Recently published research in astrophysics suggests that some moons of exoplanets — planets beyond our solar system — are the right size, in the right position and have sufficient water to support life.

Dirk Schulze-Makuch
Dirk Schulze-Makuch

WSU astrobiologist Dirk Schulze-Makuch responded to the research findings, saying: “Everyone right away tends to categorically exclude the possibility of life on Io.” Conditions on Io might have made it a friendlier habitat in the distant past. If life did ever develop on Io, there is a chance it might have survived to the present day, Schulze-Makuch suggested.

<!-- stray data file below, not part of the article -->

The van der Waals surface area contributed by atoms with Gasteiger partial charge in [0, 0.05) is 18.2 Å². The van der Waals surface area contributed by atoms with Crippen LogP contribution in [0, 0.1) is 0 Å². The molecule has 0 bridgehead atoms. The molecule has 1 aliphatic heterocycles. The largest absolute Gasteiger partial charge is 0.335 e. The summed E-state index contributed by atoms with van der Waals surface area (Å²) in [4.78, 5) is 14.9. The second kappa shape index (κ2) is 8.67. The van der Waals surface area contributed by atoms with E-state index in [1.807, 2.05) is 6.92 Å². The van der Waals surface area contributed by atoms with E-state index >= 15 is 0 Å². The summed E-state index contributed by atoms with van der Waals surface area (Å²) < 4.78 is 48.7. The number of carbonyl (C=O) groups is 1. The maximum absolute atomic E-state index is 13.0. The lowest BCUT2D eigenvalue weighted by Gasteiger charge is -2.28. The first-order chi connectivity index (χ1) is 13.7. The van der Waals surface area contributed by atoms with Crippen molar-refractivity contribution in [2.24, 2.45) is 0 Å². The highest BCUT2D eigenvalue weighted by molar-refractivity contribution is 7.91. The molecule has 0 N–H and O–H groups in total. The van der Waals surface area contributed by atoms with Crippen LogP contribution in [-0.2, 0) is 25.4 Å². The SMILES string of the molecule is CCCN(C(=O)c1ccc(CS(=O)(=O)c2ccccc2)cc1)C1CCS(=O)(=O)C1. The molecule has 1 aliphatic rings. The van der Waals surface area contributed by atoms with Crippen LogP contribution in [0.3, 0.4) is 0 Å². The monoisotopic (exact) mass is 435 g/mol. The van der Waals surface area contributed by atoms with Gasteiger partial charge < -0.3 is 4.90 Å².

“Life on the surface is all but impossible, but if you go down further into the rocks, it could be intriguing,” he said. “We shouldn’t categorize it as dead right away just because it’s so extreme.” Computer models suggest Io formed in a region around Jupiter where water ice was plentiful. Io’s heat, combined with the resulting possibility of liquid water, could have made life plausible. “There must have been quite a lot of water on Io shortly after formation, judging from the amount of water ice on Europa and Ganymede,” said Schulze-Makuch.

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